Procurement in the NHS needs to become more collaborative but there is a “general acceptance of the need for change”, an event was told.
Mick Corti, commercial and business development director at the NHS London Procurement Partnership hub, said NHS care providers were facing a collective deficit of £822 million in 2014-15 against a backdrop of rising costs. He said in 2013-14 trusts spent £72 billion, including £22 billion of non-pay spend, but just £6.7 billion went through NHS Supply Chain, the Crown Commercial Service and procurement hubs collectively.
Speaking at a CIPS central London branch meeting, Corti said NHS procurement was characterised by lack of leadership, poor data and systems, multiple orders and invoices and a “fragmented system and a culture of no sharing”.
He said over the next six months NHS procurement champion Lord Carter would be producing a final report and details would emerge of renegotiated arrangements with NHS Supply Chain.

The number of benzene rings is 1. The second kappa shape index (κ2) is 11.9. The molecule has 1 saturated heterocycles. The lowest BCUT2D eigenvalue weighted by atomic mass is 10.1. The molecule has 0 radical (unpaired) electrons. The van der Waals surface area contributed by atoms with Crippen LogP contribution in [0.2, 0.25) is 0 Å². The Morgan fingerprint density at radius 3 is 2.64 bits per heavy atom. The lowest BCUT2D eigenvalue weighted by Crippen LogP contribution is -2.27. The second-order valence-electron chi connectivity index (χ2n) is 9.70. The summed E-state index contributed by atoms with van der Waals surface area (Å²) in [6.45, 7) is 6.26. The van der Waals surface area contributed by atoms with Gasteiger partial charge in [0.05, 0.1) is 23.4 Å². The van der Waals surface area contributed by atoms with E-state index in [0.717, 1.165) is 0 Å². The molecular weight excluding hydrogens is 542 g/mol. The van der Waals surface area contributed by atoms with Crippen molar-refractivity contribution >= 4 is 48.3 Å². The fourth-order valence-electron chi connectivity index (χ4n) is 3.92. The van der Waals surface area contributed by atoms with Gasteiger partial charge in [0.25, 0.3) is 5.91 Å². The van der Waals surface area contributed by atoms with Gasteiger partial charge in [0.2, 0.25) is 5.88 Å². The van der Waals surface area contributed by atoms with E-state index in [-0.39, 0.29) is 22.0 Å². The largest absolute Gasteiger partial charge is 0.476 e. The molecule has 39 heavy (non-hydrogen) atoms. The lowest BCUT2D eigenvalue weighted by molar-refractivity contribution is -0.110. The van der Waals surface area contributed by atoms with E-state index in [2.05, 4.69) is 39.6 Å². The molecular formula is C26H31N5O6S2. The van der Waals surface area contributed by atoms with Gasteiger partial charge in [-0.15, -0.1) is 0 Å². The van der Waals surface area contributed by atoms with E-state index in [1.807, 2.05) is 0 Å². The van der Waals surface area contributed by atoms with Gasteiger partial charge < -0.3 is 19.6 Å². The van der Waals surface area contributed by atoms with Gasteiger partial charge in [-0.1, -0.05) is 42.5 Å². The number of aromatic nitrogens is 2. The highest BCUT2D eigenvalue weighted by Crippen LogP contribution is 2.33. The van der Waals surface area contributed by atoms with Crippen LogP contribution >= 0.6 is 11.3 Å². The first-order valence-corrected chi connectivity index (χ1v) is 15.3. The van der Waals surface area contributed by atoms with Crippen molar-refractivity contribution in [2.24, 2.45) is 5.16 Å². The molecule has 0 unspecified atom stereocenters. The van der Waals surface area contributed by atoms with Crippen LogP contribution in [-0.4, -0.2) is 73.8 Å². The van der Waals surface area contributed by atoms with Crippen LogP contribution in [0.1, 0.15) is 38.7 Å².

Corti said it was possible Carter would set collaboration standards for trusts. “The NHS needs to be more collaborative,” he said. “Perhaps Carter will do it to us. If he doesn’t, perhaps we will do it ourselves?”
Corti said a barrier to change at trust level was “the local procurement teams are overstretched and under-resourced”, which meant it was harder to persuade stakeholders of the merits of centralised purchasing.
Corti outlined a “model hospital” that would feature a single NHS catalogue covering all products bought by trusts, with support from stores and logistics systems, backed up by compliance policies, procedures and systems.
“I think we have a general acceptance of the case for change,” he said. “There is an evolution taking place in the NHS over procurement. I think it will become clear over the next six months what that will look like.”